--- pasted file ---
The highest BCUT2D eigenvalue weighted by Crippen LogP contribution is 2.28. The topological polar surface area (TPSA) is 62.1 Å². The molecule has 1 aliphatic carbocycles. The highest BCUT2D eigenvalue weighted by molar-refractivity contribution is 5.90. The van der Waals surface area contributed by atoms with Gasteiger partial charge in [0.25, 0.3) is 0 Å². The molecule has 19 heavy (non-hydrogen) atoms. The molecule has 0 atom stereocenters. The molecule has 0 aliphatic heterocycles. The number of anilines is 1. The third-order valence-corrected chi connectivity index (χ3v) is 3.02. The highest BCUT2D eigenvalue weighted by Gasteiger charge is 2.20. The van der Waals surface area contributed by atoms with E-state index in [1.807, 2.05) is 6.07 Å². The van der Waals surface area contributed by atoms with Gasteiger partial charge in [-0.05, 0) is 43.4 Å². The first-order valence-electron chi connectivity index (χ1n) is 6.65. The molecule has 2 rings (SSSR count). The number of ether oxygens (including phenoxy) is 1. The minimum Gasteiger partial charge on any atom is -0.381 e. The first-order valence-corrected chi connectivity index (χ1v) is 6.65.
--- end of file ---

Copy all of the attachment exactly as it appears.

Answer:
The highest BCUT2D eigenvalue weighted by Crippen LogP contribution is 2.28. The topological polar surface area (TPSA) is 62.1 Å². The molecule has 1 aliphatic carbocycles. The highest BCUT2D eigenvalue weighted by molar-refractivity contribution is 5.90. The van der Waals surface area contributed by atoms with Gasteiger partial charge in [0.25, 0.3) is 0 Å². The molecule has 19 heavy (non-hydrogen) atoms. The molecule has 0 atom stereocenters. The molecule has 0 aliphatic heterocycles. The number of anilines is 1. The third-order valence-corrected chi connectivity index (χ3v) is 3.02. The highest BCUT2D eigenvalue weighted by Gasteiger charge is 2.20. The van der Waals surface area contributed by atoms with E-state index in [1.807, 2.05) is 6.07 Å². The van der Waals surface area contributed by atoms with Gasteiger partial charge in [-0.05, 0) is 43.4 Å². The first-order valence-electron chi connectivity index (χ1n) is 6.65. The molecule has 2 rings (SSSR count). The number of ether oxygens (including phenoxy) is 1. The minimum Gasteiger partial charge on any atom is -0.381 e. The first-order valence-corrected chi connectivity index (χ1v) is 6.65.